I thought I wanted my life to be like 'Gilmore Girls' until I actually rewatched it with my daughters

  • Rewatching my fall fave, "Gilmore Girls," as a parent feels less nostalgic and more painful.

  • I don't like seeing the body shaming or questionable romantic relationships on the show.

  • In my 30s, I now understand that parents shouldn't rely on their children for emotional support.

I found "Gilmore Girls" my first year of high school, and I'd never felt more seen.

It was dreamy. A bookish teen who'd rather read than basically anything else. A mother-daughter duo whose relationship felt more like a friendship. A small town, full of quirky characters and whimsical plot lines.

"Gilmore Girls" felt fun and fresh. It broke a lot of the stereotypes and tropes female leads always seemed to get trapped in (because, really, did Lorelai or Rory ever really need a man?).

That's what I wanted to show the leading ladies in my life: Study hard, never take life too seriously, and lean into who you are (messiness and all). There were so few shows that gave us those permissions back then.

I couldn't wait for the day when I could share a show I used to love with my own daughters — until I finally did. As my tween girls commented on different episodes, it felt less quirky. The rose-colored lenses through which I remembered the show shattered.

Over a decade later, the show is more cringeworthy than nostalgic to me.

I used to envy Rory and Lorelai's bond, but I'd never want that kind of relationship with my kids now

Lorelai and Rory are often portrayed as this awesome, inspiring mother-daughter duo with an unbreakable relationship. When I was a teen, I thought they were the dream team — they could talk about anything and have unbarred open dialogues.

Of course, this all works much better in theory than in practice. As an adult, I find their relationship less admirable.

Lorelai constantly leaned on Rory for emotional support, which I don't think a child should have to do.

I also can't get over how unrealistic Lorelai's financial situation is, especially as a single parent

lorelai and rory eating pizza on the couch on an episode of gilmore girls
I don't get how Lorelai is always ordering takeout.The WB

Did anyone else ever wonder how Lorelai managed to only work one job, pay a mortgage, provide for her daughter, and always eat takeout?

I mean, I would love not to have to worry about the grocery shopping, menu planning, cooking, and subsequent cleanup. But the reality is, it's just too expensive to do anything else.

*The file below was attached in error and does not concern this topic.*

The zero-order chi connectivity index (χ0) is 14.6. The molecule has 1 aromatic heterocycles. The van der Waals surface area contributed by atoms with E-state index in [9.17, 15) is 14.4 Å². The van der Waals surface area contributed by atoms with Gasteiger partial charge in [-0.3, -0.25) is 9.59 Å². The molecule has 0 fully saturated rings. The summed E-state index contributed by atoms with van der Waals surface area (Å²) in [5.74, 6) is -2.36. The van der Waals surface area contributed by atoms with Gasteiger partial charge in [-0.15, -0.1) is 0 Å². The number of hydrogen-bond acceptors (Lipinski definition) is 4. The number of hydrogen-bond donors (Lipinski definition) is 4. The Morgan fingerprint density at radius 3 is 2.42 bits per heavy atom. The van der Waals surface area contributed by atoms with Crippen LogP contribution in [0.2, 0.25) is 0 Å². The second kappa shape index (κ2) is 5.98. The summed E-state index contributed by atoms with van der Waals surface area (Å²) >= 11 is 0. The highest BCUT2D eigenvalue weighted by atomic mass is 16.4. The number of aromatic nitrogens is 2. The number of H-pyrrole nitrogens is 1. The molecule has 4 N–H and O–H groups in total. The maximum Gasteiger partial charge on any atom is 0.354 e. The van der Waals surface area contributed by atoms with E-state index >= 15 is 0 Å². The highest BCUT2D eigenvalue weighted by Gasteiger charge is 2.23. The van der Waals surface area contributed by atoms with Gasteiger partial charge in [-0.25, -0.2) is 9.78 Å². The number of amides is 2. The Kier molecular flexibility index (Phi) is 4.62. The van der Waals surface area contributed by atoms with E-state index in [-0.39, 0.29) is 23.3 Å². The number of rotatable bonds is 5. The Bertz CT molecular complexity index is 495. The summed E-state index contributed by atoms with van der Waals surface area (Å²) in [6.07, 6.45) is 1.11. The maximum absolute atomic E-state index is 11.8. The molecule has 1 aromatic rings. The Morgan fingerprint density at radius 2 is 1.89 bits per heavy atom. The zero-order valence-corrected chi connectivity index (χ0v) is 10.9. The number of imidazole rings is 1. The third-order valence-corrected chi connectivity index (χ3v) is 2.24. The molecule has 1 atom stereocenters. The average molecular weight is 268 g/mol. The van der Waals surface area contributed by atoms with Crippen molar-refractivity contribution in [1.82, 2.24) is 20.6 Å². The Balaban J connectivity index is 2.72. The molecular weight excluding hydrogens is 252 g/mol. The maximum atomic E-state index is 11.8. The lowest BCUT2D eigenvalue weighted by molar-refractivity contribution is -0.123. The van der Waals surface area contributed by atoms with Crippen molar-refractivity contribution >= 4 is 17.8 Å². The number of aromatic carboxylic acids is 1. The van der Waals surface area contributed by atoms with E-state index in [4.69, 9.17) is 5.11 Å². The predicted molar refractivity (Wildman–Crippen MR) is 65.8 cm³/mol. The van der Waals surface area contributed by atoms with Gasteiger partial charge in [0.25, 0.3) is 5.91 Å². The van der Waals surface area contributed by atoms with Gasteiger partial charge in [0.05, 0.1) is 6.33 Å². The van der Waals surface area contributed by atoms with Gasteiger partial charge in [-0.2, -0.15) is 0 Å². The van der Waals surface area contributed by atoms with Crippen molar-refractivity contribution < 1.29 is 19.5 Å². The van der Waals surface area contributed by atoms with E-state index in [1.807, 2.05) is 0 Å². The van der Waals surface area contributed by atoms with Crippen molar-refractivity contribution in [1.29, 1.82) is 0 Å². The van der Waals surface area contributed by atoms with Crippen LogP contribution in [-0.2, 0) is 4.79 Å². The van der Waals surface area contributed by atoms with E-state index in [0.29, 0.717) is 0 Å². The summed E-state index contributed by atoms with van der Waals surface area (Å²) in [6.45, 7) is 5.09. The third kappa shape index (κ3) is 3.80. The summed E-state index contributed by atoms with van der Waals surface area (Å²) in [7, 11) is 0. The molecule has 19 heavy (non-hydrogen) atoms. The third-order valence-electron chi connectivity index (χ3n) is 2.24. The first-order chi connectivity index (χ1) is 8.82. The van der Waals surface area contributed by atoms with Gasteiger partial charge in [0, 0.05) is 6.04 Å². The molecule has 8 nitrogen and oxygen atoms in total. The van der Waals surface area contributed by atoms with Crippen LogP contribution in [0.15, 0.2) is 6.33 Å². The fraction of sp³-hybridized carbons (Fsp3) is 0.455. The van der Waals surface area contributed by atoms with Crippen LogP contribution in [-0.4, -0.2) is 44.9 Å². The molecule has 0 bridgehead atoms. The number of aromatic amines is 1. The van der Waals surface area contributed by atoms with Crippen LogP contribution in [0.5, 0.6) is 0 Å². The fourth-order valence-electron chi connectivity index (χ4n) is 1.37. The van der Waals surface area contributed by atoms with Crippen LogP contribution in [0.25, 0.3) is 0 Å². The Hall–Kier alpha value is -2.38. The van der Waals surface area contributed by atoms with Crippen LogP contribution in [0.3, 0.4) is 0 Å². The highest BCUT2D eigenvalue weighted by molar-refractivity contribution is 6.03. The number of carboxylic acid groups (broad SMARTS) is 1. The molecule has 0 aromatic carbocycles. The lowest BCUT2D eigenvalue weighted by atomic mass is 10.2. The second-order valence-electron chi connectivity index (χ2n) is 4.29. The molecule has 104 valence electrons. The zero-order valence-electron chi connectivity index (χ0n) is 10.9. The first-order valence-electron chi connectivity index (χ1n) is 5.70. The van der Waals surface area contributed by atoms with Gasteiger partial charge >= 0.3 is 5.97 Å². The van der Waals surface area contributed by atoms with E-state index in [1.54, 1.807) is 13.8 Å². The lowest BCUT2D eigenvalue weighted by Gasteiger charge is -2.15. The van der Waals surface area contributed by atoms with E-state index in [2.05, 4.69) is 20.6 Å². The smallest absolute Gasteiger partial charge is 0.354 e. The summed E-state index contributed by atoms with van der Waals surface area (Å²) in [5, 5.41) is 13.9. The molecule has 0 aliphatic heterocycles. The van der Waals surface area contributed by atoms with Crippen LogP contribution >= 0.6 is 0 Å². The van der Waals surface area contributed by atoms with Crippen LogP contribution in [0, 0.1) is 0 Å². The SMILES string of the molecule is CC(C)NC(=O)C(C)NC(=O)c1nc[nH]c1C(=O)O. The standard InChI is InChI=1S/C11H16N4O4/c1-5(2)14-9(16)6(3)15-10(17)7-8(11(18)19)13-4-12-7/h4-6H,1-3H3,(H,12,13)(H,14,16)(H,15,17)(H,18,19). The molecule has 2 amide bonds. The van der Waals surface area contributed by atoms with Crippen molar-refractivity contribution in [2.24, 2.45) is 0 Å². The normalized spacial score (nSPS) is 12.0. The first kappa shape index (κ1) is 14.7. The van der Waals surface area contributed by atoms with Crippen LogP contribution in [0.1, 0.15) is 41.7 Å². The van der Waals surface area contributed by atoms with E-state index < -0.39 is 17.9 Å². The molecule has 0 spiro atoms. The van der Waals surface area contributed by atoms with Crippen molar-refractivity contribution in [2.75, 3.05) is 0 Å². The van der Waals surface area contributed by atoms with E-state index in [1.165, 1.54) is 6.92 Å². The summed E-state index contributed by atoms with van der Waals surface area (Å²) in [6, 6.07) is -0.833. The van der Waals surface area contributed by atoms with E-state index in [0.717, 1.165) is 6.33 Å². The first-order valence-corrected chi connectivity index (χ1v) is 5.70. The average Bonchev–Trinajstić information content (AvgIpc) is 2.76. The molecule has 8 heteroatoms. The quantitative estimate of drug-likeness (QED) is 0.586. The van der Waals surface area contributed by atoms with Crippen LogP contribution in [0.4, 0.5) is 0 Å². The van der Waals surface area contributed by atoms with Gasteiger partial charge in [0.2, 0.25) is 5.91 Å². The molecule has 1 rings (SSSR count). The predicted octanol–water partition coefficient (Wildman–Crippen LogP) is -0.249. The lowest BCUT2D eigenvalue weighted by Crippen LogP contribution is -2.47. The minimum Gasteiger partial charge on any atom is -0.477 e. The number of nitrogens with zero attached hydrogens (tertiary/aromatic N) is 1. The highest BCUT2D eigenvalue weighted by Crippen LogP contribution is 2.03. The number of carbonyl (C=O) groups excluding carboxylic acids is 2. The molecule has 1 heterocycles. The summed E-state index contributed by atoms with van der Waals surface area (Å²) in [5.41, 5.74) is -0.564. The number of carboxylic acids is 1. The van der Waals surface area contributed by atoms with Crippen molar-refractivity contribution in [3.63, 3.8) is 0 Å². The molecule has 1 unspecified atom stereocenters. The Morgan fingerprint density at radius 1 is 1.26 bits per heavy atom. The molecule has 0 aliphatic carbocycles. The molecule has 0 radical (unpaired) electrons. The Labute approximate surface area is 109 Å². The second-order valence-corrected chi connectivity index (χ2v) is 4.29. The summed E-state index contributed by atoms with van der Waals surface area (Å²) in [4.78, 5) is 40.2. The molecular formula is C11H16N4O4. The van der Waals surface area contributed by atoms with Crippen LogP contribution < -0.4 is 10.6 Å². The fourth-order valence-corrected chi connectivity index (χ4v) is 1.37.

Lorelai relying on random people in her life (Luke with the $15,000 termite loan and her parents with Rory's tuition) to foot the serious bills was unrealistic for most people and a bit disappointing to see played back. For all the "hard work" and "make it on my own" sentiments espoused, I think Lorelai fails to represent the true struggles that so many single parents go through.

It also essentially taught Rory that all she needed to do was be the best of the best, and everything else would magically fall into place for her.

As a teen, I thought that if I were the best and the brightest, the opportunities would be endless. As an adult, I realize this is usually only true when you have money.

The show's blatant body shaming hit me like a ton of bricks

I have a history of disordered eating, and I've done a lot of work to not pass that on to my daughters. Rewatching the number of times "fat" is used as a dig on "Gilmore Girls" was painful.

Nearly every reference to one pregnant character is about her being fat. And the time the girls watched the ballet at Yale, Lorelai made a remark about the lead ballerina not having any friends to give her the "heads up on the roll of fat around her bra strap."

It was more than embarrassing to watch this with my girls — it was downright shameful especially since these comments were coming from two straight-sized women who seem to eat nothing but junk food and coffee.

Pretty much every romantic relationship on the show makes me cringe as an adult

Rory and Dean
Dean was Rory's first boyfriend.Warner Bros.

When "Gilmore Girls" initially ran, I knew nothing about relationships, especially healthy ones. Rory's journey of finding the perfect first boyfriend, followed by the angsty bad boy, followed by a privileged prince charming felt like a fairy tale.

It wasn't until I'd lived through a handful of my own romantic relationships that I realized just how problematic many of the pairings depicted on the show turned out to be. Rewatching it with my girls, our eyebrows were practically stuck in an "oh no they didn't" position as we watched red flag after red flag pop up.

Just to name a few: Lorelai could never set real boundaries with Christopher, Dean constantly needed reassurance from Rory even when they spent all their time together, and Rory put herself in intimate situations with people who weren't available.

When I first watched 'Gilmore Girls,' it felt revolutionary — now I see it as merely a product of its time

It was disappointing that something I enjoyed so much as a kid aged so poorly. Rewatching it made all the trope-crushing feminism feel more like it should've been a given and less like some awe-inspiring, radical new concept.

Even the Netflix revival in 2016, which held so much promise to right some of these wrongs, fell flat for me. In fact, I think it made some of the characters even less endearing.

My daughters and I won't be cozying up on the couch to rewatch "Gilmore Girls" every fall, and that's OK. Maybe we'll find a new comfort show to enjoy together.

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